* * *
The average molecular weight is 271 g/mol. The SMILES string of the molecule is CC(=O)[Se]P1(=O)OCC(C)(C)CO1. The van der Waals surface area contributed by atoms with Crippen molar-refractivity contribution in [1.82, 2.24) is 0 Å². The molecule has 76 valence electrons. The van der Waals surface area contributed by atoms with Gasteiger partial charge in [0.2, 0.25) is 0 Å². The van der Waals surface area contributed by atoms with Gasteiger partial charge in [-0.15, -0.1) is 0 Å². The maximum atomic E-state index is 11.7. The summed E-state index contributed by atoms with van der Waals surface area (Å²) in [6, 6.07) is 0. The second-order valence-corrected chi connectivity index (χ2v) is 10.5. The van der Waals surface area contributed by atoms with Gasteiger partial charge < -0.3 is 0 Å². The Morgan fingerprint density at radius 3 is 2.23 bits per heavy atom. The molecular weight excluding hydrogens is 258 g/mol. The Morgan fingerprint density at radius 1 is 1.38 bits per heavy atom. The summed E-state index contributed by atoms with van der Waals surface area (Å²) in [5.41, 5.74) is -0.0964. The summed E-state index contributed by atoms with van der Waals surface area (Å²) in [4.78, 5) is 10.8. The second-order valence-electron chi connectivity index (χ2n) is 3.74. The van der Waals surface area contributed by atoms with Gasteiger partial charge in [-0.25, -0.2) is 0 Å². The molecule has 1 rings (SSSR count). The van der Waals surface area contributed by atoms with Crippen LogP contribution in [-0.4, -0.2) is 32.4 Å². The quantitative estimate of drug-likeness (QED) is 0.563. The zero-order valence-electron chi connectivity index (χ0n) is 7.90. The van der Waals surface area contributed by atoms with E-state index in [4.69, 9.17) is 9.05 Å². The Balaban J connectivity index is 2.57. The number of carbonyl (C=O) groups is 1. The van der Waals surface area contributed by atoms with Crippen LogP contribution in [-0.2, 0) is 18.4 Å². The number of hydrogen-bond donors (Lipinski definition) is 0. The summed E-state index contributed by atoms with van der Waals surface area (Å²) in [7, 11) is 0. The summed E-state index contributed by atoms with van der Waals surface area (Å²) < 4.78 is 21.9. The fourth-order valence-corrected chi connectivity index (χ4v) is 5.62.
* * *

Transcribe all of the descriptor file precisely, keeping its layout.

The average molecular weight is 271 g/mol. The SMILES string of the molecule is CC(=O)[Se]P1(=O)OCC(C)(C)CO1. The van der Waals surface area contributed by atoms with Crippen molar-refractivity contribution in [1.82, 2.24) is 0 Å². The molecule has 76 valence electrons. The van der Waals surface area contributed by atoms with Gasteiger partial charge in [0.2, 0.25) is 0 Å². The van der Waals surface area contributed by atoms with Gasteiger partial charge in [-0.15, -0.1) is 0 Å². The maximum atomic E-state index is 11.7. The summed E-state index contributed by atoms with van der Waals surface area (Å²) in [6, 6.07) is 0. The second-order valence-corrected chi connectivity index (χ2v) is 10.5. The van der Waals surface area contributed by atoms with Gasteiger partial charge < -0.3 is 0 Å². The Morgan fingerprint density at radius 3 is 2.23 bits per heavy atom. The molecular weight excluding hydrogens is 258 g/mol. The Morgan fingerprint density at radius 1 is 1.38 bits per heavy atom. The summed E-state index contributed by atoms with van der Waals surface area (Å²) in [5.41, 5.74) is -0.0964. The summed E-state index contributed by atoms with van der Waals surface area (Å²) in [4.78, 5) is 10.8. The second-order valence-electron chi connectivity index (χ2n) is 3.74. The van der Waals surface area contributed by atoms with Gasteiger partial charge in [-0.25, -0.2) is 0 Å². The molecule has 1 rings (SSSR count). The van der Waals surface area contributed by atoms with Crippen LogP contribution in [-0.4, -0.2) is 32.4 Å². The quantitative estimate of drug-likeness (QED) is 0.563. The zero-order valence-electron chi connectivity index (χ0n) is 7.90. The van der Waals surface area contributed by atoms with E-state index in [4.69, 9.17) is 9.05 Å². The Balaban J connectivity index is 2.57. The number of carbonyl (C=O) groups is 1. The van der Waals surface area contributed by atoms with Crippen LogP contribution in [-0.2, 0) is 18.4 Å². The number of hydrogen-bond donors (Lipinski definition) is 0. The summed E-state index contributed by atoms with van der Waals surface area (Å²) in [7, 11) is 0. The summed E-state index contributed by atoms with van der Waals surface area (Å²) < 4.78 is 21.9. The fourth-order valence-corrected chi connectivity index (χ4v) is 5.62.